We have arranged for a room block at the Provo Marriott Hotel & Conference Center in Downtown Provo. We will be running shuttles to and from the hotel and BYU. Please use the group code tfptfpa or this reservation link.

When planning your flight, you should plan on flying into Salt Lake International Airport (Code: SLC). There are variety of option for traveling to Provo from the airport, such as shuttles and public transit. You may want to coordinate with other attendees via Facebook to share transportation costs.

Part way through the conference, we will be organizing an excursion to Historic Temple Square and the City Creek Center, the most popular tourist attraction in Utah. As part of the excursion, we'll have the chance to listen to a live choir and organ concert, visit the world's largest genealogical library, and have a small tour in one of 40 different languages, including nearly all European languages, so you can have a tour with a guide from your home country in your native tongue.

Tuesday, May 14th
Session 1
09:00-09:25 Expelled From Class No More: Constraining Your Problem Kind
Philip K.F. Hölzenspies
(University of Twente)
09:25-09:50Correctness of Functionally Specified Denotational and Operational Semantics
Marko van Eekelen
(Radboud University Nijmegen and Open University of the Netherlands)
09:50-10:15Total Functional Software Engineering
Trancón Widemann, Baltasar <baltasar.trancon AT>
(Ilmenau University of Technology)
Session 2
10:45-11:10 A Dataflow Inspired Programming Paradigm for Coarse-Grained Reconfigurable Arrays
Anja Niedermeier
(University of Twente)
11:10-11:35 Using Rewriting to Synthesize Functional Languages to Digital Circuits
Christiaan Baaij <c.p.r.baaij AT>
(University of Twente)
11:35-12:00 A Transformation-Based Foundation for Semantics-Directed Code Generation
Arthur Nunes-Harwitt
12:00-13:45Lunch (SC Meeting)
Session 3
13:45-14:10 Distributed Places
Kevin Tew <tew AT>
(Brigham Young University and PLT)
14:10-14:35 Bytecode Closures
Marco T. Morazán <morazanm AT>
(Seton Hall University)
14:35-15:00 Towards Efficient Abstractions for Concurrent Consensus
Carlo Spaccasassi
(Trinity College Dublin)
Session 4
15:30-15:55 Design and development of Proof Pad, A Pedagogic Development Environment for the ACL2 Theorem Prover
Caleb Eggensperger <calebegg AT>
(University of Oklahoma)
15:55-16:20 A Comparison of Task Oriented Programming with GUIs in Functional Languages
Peter Achten <P.Achten AT cs DOT ru DOT nl>
(Radboud University Nijmegen, the Netherlands)
16:20-16:45 Analyzing ACL2's Usability
Ryan Ralston
(University of Oklahoma)
Wednesday, May 15th
Session 1
09:00-09:25 HLearn: A Machine Learning Library for Haskell
Mike Izbicki <mike AT>
(UC Riverside)
09:25-09:50 Running Probabilistic Programs Backwards
Neil Toronto <neil.toronto AT>
(Brigham Young University)
09:50-10:15 Sunroof: A Monadic DSL to Generate JavaScript
Jan Bracker <jbra AT>
(ITTC / EECS @ The University of Kansas and Institut für Informatik @ Christian-Albrechts-Universität)
10:45-11:45 Invited Talk: The gradual typing approach to mixing static and dynamic typing

The gradual typing approach to mixing static and dynamic typing enables the programmer to choose which parts of a program should be statically typed and which parts should be dynamically typed. The gradual typing approach was proposed in 2006 and we have made considerable progress in understanding the design and implementation of languages with gradual typing, but much more research is needed. In this talk I give a whirlwind tour of the problems and research results from the past seven years and discuss some open problems.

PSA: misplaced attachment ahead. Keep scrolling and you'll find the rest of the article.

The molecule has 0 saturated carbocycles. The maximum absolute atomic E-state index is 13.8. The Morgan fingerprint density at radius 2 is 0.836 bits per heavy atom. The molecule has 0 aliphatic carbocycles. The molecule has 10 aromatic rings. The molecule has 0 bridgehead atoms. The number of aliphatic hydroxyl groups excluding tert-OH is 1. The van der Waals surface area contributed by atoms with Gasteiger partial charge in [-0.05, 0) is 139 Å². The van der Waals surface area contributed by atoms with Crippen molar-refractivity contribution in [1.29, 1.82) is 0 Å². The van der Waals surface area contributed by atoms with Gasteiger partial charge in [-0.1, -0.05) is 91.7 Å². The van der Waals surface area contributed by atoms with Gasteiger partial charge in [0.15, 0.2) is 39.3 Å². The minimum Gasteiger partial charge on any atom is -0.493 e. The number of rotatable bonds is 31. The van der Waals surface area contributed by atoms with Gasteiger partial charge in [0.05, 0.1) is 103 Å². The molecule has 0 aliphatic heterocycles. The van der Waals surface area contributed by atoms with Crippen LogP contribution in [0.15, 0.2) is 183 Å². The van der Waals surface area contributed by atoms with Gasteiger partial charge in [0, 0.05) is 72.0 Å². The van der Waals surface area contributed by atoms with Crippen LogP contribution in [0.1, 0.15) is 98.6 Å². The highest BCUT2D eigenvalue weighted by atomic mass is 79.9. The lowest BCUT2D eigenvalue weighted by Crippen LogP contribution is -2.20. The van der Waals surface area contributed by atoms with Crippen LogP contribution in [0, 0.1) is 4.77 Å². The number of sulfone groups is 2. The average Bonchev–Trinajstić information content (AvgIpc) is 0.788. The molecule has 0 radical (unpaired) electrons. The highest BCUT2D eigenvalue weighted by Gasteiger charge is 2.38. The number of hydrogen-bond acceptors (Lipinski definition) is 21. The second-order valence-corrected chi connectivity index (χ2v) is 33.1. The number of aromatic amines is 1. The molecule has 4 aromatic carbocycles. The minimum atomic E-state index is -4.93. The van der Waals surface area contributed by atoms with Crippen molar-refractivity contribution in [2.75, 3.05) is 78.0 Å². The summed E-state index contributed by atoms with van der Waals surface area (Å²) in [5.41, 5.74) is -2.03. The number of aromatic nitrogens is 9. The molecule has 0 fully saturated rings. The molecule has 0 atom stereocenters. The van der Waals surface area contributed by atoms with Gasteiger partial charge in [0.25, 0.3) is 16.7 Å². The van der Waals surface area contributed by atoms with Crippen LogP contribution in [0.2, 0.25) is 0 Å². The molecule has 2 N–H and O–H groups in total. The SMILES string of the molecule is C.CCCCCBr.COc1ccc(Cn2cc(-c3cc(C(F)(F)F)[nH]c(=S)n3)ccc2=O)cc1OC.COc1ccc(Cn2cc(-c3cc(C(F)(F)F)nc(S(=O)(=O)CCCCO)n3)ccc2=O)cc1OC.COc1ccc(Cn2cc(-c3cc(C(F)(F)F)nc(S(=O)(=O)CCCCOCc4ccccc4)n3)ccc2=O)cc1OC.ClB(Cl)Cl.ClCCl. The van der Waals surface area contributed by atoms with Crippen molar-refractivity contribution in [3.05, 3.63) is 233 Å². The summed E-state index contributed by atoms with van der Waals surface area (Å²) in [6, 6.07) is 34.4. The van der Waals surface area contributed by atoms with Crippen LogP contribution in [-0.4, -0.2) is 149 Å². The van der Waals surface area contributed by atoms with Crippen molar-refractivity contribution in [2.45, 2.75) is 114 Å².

Jeremy Siek
(University of Colorado at Boulder)
Thursday, May 16th
Session 1
09:00-09:25 DOMain Specific Type Error Diagnosis
Jurriaan Hage
(Utrecht University)
09:25-09:50 Blame Prediction
Dries Harnie <dries.harnie AT>
(Vrije Universiteit Brussel)
09:50-10:15 Model-Based Shrinking for State Based Testing
Pieter Koopman <pieter AT>
(Radboud University Nijmegen, The Netherlands)
Session 2
10:45-11:10 Implementing a Vau-based Language With Multiple Evaluation Strategies
Logan Kearsley <chronosurfer AT>
(Brigham Young University)
11:10-11:35 Control Flow Analysis with SAT Solvers
Steven Lyde
(University of Utah)
11:35-12:00 A Survey of Polyvariance in Control-Flow Analysis
Thomas Gilray
(University of Utah)
Session 3
13:45-14:10 How to Interact with a HERMIT
Andy Gill
(University of Kansas)
14:10-14:35 A Language for Domain Specific Optimizations in Haskell
Andrew Farmer
(University of Kansas)
14:35-15:00 A Target Implementation for High-Performance Functional Programs
Andy Jost <ajost AT>
(Synopsys, Inc. and Portland State University)
Session 4
15:30-15:55 Pure Continuation Marks
Kimball Germane
(University of Utah)
15:55-16:20 Functional Video Games in CS1 III
Marco T. Morazán <morazanm AT>
(Seton Hall University)


TFP 2013 is sponsored by the Brigham Young University Computer Science department.


Steering Committee Chair Marko van Eekelen, Radboud University Nijmegen and Open University, NL
Steering Committee Treasurer Hans-Wolfgang Loidl, Heriot-Watt University, UK
Steering Committee Secretary Marco T. Morazán, Seton Hall University, New Jersey, U.S.A.
Chair Jay McCarthy, Brigham Young University, Utah, U.S.A.
Program Committee Andy Gill from the University of Kansas
Arjun Guha from Cornell University
Clara Segura from Complutense University of Madrid
Henrik Nilsson from University of Nottingham
James Caldwell from the University of Wyoming
John Clements from California Polytechnic State University
Jurriaan Hage from Universiteit Utrecht
Keiko Nakata from Institute of Cybernetics at Tallinn University of Technology
Marko van Eekelen from Open University of the Netherlands and Radboud University Nijmegen
Nikhil Swamy from Microsoft Research
Rita Loogen from Philipps-Universität Marburg
Sergio Antoy from Portland State University
Suresh Jagannathan from Purdue University
Tom Schrijvers from Ghent University
Viktória Zsók from Eötvös Loránd University, Budapest
Wolfgang De Meuter from Vrije Universiteit Brussel